You're going up for the winning header and... thunk! Your skull meets the goalie's fist instead of the ball. So what happens next?
Shake an egg, then crack it. The yolk oozes round the edges. That's your brain when the delicate tissues get bruised as they hit skull's inner surface. A few million brain cells are maimed (don't worry, there are 20 billion of them) and you're left in a heap. Omelette, anyone?
A knock-out usually only lasts seconds. But your neurotransmitters all fire at once, erasing your memory of events right before the blow. The American Academy of Neurology says any loss of consciousness should keep you on the bench until you've been symptom-free for at least a week.
Dazed and confused
Easy questions can gauge the severity of your knockout. If you insist David Beckham's the prime minister or Amy Winehouse is a fox, get to hospital for a brain scan. Shallow breathing, puking and slurred speech are also signs you need medical supervision. Your brain is also busy fixing itself by absorbing huge doses of glucose.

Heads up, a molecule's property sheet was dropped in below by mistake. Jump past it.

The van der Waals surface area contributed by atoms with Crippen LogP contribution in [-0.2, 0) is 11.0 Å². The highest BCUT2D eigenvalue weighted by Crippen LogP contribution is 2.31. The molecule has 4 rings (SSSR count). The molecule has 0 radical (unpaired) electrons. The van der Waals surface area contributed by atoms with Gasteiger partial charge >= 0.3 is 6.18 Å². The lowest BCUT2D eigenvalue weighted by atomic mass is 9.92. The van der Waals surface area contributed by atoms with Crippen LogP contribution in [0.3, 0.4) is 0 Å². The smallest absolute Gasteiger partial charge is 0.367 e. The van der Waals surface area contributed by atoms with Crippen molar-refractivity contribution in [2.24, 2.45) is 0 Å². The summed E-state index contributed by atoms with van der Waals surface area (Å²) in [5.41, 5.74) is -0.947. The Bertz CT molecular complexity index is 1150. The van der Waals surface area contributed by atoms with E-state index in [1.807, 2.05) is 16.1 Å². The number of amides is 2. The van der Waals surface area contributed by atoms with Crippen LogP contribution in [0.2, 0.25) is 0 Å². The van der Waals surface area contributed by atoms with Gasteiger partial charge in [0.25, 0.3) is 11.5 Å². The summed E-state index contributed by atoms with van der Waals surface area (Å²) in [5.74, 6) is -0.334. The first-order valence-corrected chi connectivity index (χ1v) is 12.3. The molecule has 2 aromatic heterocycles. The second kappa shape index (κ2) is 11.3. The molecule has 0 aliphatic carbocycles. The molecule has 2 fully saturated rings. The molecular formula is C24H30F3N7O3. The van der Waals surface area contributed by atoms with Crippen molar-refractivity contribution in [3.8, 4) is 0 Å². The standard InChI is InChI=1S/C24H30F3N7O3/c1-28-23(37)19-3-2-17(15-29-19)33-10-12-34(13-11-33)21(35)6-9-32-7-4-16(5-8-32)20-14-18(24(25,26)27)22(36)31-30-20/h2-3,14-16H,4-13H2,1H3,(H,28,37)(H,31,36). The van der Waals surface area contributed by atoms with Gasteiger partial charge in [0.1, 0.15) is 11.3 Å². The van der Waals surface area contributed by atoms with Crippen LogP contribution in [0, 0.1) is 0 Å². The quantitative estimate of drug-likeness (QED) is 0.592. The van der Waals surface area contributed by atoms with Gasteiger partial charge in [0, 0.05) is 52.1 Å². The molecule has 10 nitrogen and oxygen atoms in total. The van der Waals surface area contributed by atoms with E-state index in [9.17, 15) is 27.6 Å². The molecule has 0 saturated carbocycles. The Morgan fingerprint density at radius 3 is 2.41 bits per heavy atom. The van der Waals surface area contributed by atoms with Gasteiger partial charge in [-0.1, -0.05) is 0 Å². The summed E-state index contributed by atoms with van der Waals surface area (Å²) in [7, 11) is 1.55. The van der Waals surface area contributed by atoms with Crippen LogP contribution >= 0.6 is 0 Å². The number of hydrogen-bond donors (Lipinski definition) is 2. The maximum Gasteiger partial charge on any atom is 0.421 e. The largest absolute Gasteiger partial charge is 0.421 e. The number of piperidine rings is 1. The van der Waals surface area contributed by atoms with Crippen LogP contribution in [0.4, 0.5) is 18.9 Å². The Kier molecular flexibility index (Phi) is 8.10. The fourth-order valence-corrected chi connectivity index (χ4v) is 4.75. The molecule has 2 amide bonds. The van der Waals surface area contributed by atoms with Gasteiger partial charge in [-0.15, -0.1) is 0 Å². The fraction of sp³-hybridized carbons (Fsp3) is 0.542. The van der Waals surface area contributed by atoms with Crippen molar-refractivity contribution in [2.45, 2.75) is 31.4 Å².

Robotic movements, legs like John Cleese on a bouncy castle? No, it's not another goal from Peter Crouch. As your grey matter swings into overdrive to recover its higher functions, your more primitive motor activity functions run riot. Don't panic – such conduct should run its course inside 30 minutes.
Cry me a river
The post-concussive damage to your brain's distressed neuro-transmitters may leave you with short-term mood swings and loss of libido. Stick to dumb action movies while you recover, just in case Jennifer Garner's latest rom-com sends you into crying fits – and you are unable to satisfy your astonished lady friend.